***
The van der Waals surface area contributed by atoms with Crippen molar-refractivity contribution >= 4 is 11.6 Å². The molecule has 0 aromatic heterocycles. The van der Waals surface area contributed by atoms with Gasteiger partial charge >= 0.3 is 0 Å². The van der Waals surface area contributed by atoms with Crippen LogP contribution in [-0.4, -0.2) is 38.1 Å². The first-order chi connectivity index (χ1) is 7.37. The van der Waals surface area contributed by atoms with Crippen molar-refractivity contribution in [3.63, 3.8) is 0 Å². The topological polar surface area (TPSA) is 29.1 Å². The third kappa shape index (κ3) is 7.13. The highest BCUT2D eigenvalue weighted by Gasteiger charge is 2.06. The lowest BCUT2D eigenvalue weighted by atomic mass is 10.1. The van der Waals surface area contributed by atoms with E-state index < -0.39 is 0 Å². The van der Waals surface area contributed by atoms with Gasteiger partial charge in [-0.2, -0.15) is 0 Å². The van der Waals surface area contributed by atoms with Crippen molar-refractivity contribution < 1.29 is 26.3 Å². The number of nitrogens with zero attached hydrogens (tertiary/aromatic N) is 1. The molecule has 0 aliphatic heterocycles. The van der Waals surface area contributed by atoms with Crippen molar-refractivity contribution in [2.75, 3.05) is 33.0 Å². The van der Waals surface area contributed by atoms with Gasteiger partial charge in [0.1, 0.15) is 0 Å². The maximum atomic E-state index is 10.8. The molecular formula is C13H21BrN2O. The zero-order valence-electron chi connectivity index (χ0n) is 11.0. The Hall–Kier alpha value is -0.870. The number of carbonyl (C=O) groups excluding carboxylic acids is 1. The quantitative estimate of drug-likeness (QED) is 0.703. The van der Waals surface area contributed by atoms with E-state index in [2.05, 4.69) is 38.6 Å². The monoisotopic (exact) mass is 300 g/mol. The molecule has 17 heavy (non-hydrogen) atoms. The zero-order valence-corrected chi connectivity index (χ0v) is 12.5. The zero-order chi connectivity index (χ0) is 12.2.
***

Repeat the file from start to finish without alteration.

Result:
The van der Waals surface area contributed by atoms with Crippen molar-refractivity contribution >= 4 is 11.6 Å². The molecule has 0 aromatic heterocycles. The van der Waals surface area contributed by atoms with Gasteiger partial charge >= 0.3 is 0 Å². The van der Waals surface area contributed by atoms with Crippen LogP contribution in [-0.4, -0.2) is 38.1 Å². The first-order chi connectivity index (χ1) is 7.37. The van der Waals surface area contributed by atoms with Crippen molar-refractivity contribution in [3.63, 3.8) is 0 Å². The topological polar surface area (TPSA) is 29.1 Å². The third kappa shape index (κ3) is 7.13. The highest BCUT2D eigenvalue weighted by Gasteiger charge is 2.06. The lowest BCUT2D eigenvalue weighted by atomic mass is 10.1. The van der Waals surface area contributed by atoms with E-state index < -0.39 is 0 Å². The van der Waals surface area contributed by atoms with Gasteiger partial charge in [-0.2, -0.15) is 0 Å². The van der Waals surface area contributed by atoms with Crippen molar-refractivity contribution < 1.29 is 26.3 Å². The number of nitrogens with zero attached hydrogens (tertiary/aromatic N) is 1. The molecule has 0 aliphatic heterocycles. The van der Waals surface area contributed by atoms with Crippen molar-refractivity contribution in [2.75, 3.05) is 33.0 Å². The van der Waals surface area contributed by atoms with Gasteiger partial charge in [0.1, 0.15) is 0 Å². The maximum atomic E-state index is 10.8. The molecular formula is C13H21BrN2O. The zero-order valence-electron chi connectivity index (χ0n) is 11.0. The Hall–Kier alpha value is -0.870. The number of carbonyl (C=O) groups excluding carboxylic acids is 1. The quantitative estimate of drug-likeness (QED) is 0.703. The van der Waals surface area contributed by atoms with E-state index in [2.05, 4.69) is 38.6 Å². The monoisotopic (exact) mass is 300 g/mol. The molecule has 17 heavy (non-hydrogen) atoms. The zero-order valence-corrected chi connectivity index (χ0v) is 12.5. The zero-order chi connectivity index (χ0) is 12.2.